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SLAVIC REFUGEE CAMP NEWSPAPER: Lepsa bodocnost [Better Future]. Zoom



SLAVIC REFUGEE CAMP NEWSPAPER: Lepsa bodocnost [Better Future].

 


A series of very rare illustrated mimeographed magazines was published by a school for refugee Slovenian pupils after WWII in Austria, while waiting to be transferred to North or South America.


Author: Various authors.
Place and Year: Peggetz-Lienz & Spittal a. d. Drau, Austria: Gojenci kmetijske sole v Spittalu ob Dravi [Pupils of the Farming School at Spittal a. d. Drau], 1945-1947.
Technique:
Code: 65488

Volume 1: Year 2. October 10, 1946, and April, 1947. Peggetz-Lienz & Spittal a. d. Drau, Austria.

4°, [1] mimeographed illustrated title page, numbers 1-7, numbered 1-146, mimeographed text with illustrations within text, contemporary half-linen blank and grey binding  (Very good, slightly age-toned, edges of binding slightly scuffed)

 

Volume 2: Year 2. May – September 1947. Spittal a. d. Drau, Austria.

4°, [1] mimeographed illustrated title page, numbers 8-12, numbered 148-251 mimeographed text with illustrations within text, [2] mimeographed index, contemporary half-linen blank and grey binding  (Very good, slightly age-toned, edges of binding slightly scuffed).

 

The articles were made by young male pupils, schooled in a school for farmers in the refugee camp. As the magazine mentions, the main subjects were God, Mother, and Homeland (p. 251). Articles included Slovenian poetry, often accompanied with illustration, articles about homeland and regional customs, short stories about the war and refugees, religious articles, riddles, as well as interesting short news from the world, mostly concentrated on Canada and the United States, which were besides Argentine the final destinations of these refugees.


The numbers until the end of 1946 were printed in the refugee centre at Peggetz at Lienz in Tyrol, and from February 1947 on in the refugee centre on Spittal and der Drau. The first magazines were printed illegally, because the refugee centre regulations have not permitted printed magazines.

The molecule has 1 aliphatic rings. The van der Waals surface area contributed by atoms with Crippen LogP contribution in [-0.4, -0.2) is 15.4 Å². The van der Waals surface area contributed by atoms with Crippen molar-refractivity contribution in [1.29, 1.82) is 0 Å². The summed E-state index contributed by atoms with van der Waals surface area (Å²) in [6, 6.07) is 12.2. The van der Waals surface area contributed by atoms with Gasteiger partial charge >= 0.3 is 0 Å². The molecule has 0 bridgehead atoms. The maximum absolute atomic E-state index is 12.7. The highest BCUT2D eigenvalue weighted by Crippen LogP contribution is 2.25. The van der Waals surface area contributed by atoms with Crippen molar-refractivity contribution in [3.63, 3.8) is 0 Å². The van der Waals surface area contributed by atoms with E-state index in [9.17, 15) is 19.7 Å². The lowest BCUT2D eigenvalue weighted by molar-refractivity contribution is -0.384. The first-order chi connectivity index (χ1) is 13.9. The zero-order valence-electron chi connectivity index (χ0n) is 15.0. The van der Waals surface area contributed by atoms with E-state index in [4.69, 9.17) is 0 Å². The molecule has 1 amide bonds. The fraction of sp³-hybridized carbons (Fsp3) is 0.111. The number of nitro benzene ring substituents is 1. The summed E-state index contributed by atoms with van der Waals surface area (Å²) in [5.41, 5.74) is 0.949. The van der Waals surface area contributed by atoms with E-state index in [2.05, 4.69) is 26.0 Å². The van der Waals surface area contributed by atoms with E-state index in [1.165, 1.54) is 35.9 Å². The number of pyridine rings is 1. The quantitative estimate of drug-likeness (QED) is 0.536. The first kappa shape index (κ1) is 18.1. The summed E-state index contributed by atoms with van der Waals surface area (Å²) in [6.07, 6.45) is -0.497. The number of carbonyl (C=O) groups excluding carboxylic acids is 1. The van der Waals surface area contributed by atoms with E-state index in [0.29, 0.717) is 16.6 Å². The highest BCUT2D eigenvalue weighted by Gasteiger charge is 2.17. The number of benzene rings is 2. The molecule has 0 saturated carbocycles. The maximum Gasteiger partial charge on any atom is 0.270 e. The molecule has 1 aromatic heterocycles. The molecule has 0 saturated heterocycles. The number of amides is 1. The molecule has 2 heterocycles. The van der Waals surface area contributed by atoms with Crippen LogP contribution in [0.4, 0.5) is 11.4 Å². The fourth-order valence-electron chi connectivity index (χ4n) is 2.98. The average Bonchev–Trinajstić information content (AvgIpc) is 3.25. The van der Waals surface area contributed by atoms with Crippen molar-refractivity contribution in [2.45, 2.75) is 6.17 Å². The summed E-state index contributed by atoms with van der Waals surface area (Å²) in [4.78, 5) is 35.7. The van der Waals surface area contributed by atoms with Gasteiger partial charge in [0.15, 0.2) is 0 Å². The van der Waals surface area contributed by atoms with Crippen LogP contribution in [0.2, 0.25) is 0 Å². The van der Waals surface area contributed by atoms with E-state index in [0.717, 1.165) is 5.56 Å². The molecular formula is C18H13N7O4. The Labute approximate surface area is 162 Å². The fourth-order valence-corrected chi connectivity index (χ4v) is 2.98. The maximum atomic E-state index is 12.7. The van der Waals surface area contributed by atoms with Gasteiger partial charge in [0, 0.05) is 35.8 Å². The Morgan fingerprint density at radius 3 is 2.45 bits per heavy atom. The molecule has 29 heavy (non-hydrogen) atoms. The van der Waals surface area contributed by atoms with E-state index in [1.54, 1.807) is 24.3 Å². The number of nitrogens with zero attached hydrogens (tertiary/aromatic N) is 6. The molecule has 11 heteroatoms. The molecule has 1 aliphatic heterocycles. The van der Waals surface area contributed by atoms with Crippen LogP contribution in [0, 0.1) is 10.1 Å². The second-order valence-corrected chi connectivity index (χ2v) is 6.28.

The magazines were bound at the time, together with the mimeographed illustrated title page and index. As mentioned on p. 250 the complete set of 12 magazines of the 2nd year of this publication (also the present one), could be purchased together.


Text on the page 251 mentions the first number was published in February, 1946, was multiplied “on skin” (probably reproduced with a leather imprint) and had 4 small pages. Until the second year (this one) the magazine has made a large progress. The publication of the magazine ended with nr. 12 of the second year. We can assume the first numbers are almost unobtainable. The Slovenian National Library in Ljubljana, which has the only other known almost complete set, has the first 81 numbers of the magazine missing. There is an unknown number of magazines at the School museum in Ljubljana. We could not trace any other institutional examples.



DP Camp in Peggetz/Lienz and Spittal a. d. Drau



The Lienz/Peggetz DP camp was a British run camp for refugees, the so called White Guard, who escaped Yugoslavia in the days after WWII, and were waiting to be transported to other locations, mostly to South America, by the Catholic church. The Lienz/Peggetz DP camp received bad reputation already at the May 1945, when the British army handed over Cossacks and ethnic Russians and Ukrainians, who had collaborated with Nazi Germany, to the USSR, where they were assassinated.
The DP camp near the Carinthian town Spittal was founded by the British in the summer of 1945. The barracks, built by the German POWs, were meant to house the refugees and exiles from Yugoslavia, mostly from Slovenia. Most of the refugees were Vatican-protected members of the Roman Catholic church, which were in the next years moved overseas, mainly to Argentina, and also to Canada and United States.


There were about 5000 persons living in the camp, among them approximately 800 school children. The camp school was first organised in German language only. After about a year the learning language changed to Slovenian and Hungarian. German was taught only in a class in a normal school in the city Spittal, outside the camp.
These magazines are valuable documents for the history of immigration to Canada, the United States and South America after WWII.


References: Rozina Svent, Publicisticna dejavnost slovenskih emigrantov po drugi svetovni vojni. Magistrsko delo, Ljubljana 1992, pp. 14, 32-33; Rozina Svent. Tiski slovenskih beguncev v teboriscih v Avstriji in Italiji, Dve Domovini. Two Homelands, 2-3, 1992, pp. 82-83. OCLC 442825305

€950.00